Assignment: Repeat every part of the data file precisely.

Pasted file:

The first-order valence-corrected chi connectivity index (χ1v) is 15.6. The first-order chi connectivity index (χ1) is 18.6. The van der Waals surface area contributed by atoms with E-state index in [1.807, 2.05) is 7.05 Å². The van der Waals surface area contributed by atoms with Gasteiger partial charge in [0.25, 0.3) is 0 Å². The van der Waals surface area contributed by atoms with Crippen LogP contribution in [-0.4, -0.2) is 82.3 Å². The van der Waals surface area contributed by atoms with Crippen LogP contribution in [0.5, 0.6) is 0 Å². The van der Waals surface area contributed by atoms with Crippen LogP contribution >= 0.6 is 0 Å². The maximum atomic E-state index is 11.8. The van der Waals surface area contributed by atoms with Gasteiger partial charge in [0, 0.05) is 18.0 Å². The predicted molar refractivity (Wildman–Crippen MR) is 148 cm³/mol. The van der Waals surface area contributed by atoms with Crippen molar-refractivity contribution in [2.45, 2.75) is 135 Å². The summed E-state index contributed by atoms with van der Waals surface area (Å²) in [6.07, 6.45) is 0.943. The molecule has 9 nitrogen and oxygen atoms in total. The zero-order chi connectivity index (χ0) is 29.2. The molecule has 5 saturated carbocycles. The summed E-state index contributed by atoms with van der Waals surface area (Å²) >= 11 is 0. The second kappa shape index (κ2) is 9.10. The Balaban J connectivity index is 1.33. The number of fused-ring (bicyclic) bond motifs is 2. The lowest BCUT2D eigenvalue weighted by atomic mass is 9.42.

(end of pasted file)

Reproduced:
The first-order valence-corrected chi connectivity index (χ1v) is 15.6. The first-order chi connectivity index (χ1) is 18.6. The van der Waals surface area contributed by atoms with E-state index in [1.807, 2.05) is 7.05 Å². The van der Waals surface area contributed by atoms with Gasteiger partial charge in [0.25, 0.3) is 0 Å². The van der Waals surface area contributed by atoms with Crippen LogP contribution in [-0.4, -0.2) is 82.3 Å². The van der Waals surface area contributed by atoms with Crippen LogP contribution in [0.5, 0.6) is 0 Å². The van der Waals surface area contributed by atoms with Crippen LogP contribution >= 0.6 is 0 Å². The maximum atomic E-state index is 11.8. The van der Waals surface area contributed by atoms with Gasteiger partial charge in [0, 0.05) is 18.0 Å². The predicted molar refractivity (Wildman–Crippen MR) is 148 cm³/mol. The van der Waals surface area contributed by atoms with Crippen molar-refractivity contribution in [2.45, 2.75) is 135 Å². The summed E-state index contributed by atoms with van der Waals surface area (Å²) in [6.07, 6.45) is 0.943. The molecule has 9 nitrogen and oxygen atoms in total. The zero-order chi connectivity index (χ0) is 29.2. The molecule has 5 saturated carbocycles. The summed E-state index contributed by atoms with van der Waals surface area (Å²) >= 11 is 0. The second kappa shape index (κ2) is 9.10. The Balaban J connectivity index is 1.33. The number of fused-ring (bicyclic) bond motifs is 2. The lowest BCUT2D eigenvalue weighted by atomic mass is 9.42.